Forged in the aftermath of the problematic October 2013 HealthCare.gov launch and modeled after the United Kingdom’s Government Digital Service, the U.S. Digital Service has one mission: “Deliver better government services to the American people through technology and design.”
It was this mission plus a patient-focused strategy that brought the USDS Veterans Affairs team behind the successful relaunch of VA.gov in late 2018, according to VA CTO Charles Worthington, who touched on his effort in standing up USDS while kicking off GovCast's second season.
In a slightly different take on the organization’s mission, USDS Deputy Administrator Eddie Hartwig told GovernmentCIO Media & Research last year its mission is “to do the most good for the most people in the most need.”
Either way, the goal of helping the public through IT and design innovation and implementation is clear.
Despite the circumstances surrounding its inception, USDS flourished in the nearly five years since then-President Barack Obama founded it in August 2014 within the Executive Office of the President.
What had been a planned 10-person startup has transformed into a team of 200-plus people working across six agencies, including the departments of Homeland Security, Veterans Affairs, Defense, Education and HHS, and the Small Business Administration, to improve the delivery of government services. That transformation alone indicates part of USDS’ impact.
Executive Director Marcy Jacobs, a former Digital Service Expert at USDS who leads the embedded VA Digital Service team, sat down with GovernmentCIO Media & Research’s GovCast podcast to discuss her background and work at the VA, including on Vets.gov.
Jacobs and the rest of the VA Digital Service team received the Service to America Medal for Management Excellence (SAMME) for their work on Vets.gov. According SAMME, the VA Digital Service team “created online digital tools for veterans to more easily access benefits and services, delivering a high-quality and seamless user experience.”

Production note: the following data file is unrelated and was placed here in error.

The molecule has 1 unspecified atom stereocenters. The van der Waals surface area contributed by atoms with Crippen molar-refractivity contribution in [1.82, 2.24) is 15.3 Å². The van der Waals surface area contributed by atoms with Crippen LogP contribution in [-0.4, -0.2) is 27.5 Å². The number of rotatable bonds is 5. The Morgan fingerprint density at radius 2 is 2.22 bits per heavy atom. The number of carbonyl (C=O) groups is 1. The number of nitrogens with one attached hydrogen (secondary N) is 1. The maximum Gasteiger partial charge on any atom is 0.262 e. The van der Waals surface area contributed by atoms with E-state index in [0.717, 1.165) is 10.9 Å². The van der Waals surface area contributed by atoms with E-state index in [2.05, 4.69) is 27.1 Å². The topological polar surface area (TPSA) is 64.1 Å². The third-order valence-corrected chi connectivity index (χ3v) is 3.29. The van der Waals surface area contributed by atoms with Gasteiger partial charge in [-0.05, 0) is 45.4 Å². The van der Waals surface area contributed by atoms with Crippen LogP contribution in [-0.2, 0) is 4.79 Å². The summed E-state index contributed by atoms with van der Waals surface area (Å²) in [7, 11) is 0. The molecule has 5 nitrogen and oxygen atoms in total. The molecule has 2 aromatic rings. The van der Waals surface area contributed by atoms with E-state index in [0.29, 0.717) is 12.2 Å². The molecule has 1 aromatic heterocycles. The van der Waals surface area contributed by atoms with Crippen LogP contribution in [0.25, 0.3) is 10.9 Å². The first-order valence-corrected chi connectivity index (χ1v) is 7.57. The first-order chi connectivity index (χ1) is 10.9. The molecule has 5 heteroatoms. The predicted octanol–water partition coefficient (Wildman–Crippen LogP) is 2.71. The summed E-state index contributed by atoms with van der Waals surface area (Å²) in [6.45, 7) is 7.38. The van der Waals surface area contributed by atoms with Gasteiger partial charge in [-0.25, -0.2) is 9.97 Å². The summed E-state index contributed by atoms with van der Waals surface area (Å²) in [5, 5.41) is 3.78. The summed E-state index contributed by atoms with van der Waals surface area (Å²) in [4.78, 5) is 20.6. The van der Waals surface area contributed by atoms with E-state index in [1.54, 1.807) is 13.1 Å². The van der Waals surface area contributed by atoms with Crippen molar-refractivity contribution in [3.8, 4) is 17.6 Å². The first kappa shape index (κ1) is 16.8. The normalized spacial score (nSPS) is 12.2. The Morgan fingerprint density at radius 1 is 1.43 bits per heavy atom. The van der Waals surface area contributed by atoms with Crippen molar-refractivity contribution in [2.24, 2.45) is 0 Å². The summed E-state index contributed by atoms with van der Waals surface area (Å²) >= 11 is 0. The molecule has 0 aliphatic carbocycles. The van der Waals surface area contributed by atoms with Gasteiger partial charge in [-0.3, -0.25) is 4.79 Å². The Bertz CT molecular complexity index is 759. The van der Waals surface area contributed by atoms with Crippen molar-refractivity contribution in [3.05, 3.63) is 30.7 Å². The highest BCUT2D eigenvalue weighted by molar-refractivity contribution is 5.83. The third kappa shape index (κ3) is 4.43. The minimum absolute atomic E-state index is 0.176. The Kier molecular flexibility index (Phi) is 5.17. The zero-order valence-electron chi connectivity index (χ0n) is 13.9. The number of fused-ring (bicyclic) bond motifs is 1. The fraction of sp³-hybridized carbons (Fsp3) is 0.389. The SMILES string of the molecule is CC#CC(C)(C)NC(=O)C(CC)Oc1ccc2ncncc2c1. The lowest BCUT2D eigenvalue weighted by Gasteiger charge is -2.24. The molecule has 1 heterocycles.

The VA Digital Service team also worked to consolidate Vets.gov into the more heavily trafficked VA.gov website, an effort that launched on Veterans Day in November 2018.
Since then, health care applications on the website increased 51 percent compared to the same period last year.
Jacobs emphasized her team’s focus on veteran-testing and feedback and user-centered design and how that focus has shaped the VA Digital Service team’s successes.
“I think a lot of it is about our process, and our process is listening and working with the actual people who are engaging with those services,” Jacobs said.
Despite the breadth of its projects, USDS as a whole operates on a relatively small budget. Of the $30 million Information and Technology Oversight and Reform Fund (ITOR) appropriation for the 2016 fiscal year, USDS received $14 million for its operations, according to its December 2016 Report to Congress. Though the ITOR appropriation can fluctuate by a few million from year to year, the USDS’ focused approach on doing the most good has delivered tremendous value.
“Over a five-year period, we project our current projects will save $617 million and redirect 1,475 labor years toward higher-value work,” USDS Administrator Matt Cutts wrote in the fall 2017 Report to Congress.
Attracting IT Talent
USDS focuses on four objectives to maximize its impact: transforming critical services; rethinking how the government buys digital services; expanding the use of common platforms, services, and tools; and bringing top technical talent into public service. Practically, this means USDS emphasizes user-centered design, responsive software development frameworks like agile, modern procurement practices, interoperability between agencies and attracting the IT talent to perform all of this.
To attract top-tier IT talent from the private sector, USDS emphasizes “a tradition of public service in the technology industry that will support the ongoing improvement of government digital services,” according to its mission webpage. It tapped into the Silicon Valley zeitgeist with a Steve Jobs-starring video to inspire technologists to public service.
“The USDS talent team tries hard to maintain relationships with all of our hiring partners to stay on top of any recruiting needs,” Hartwig told GovernmentCIO Media & Research. “Our technical recruiters are constantly combing skill-specific communities (engineering, product, design, etc.) to build relationships with the best talent, develop diverse candidate pools and leverage networks to attract referrals.”
Building that technology talent pipeline will remain integral to USDS’ continued success.
In fact, hiring and empowering great people sits at No. 1 on USDS’ list of six values, which also includes finding and telling the truth, optimizing for results rather than optics, going to the work, designing with users rather than for them and creating momentum.
USDS’ ability to bring its talented workforce to bear on IT problems across agencies allows it to partner with agencies like the VA, DHS and HHS on a diverse portfolio of products.
Of its network of teams spread across partner agencies, the USDS team at the VA has been making noise for all of the right reasons: making it easier for veterans to connect with their benefits.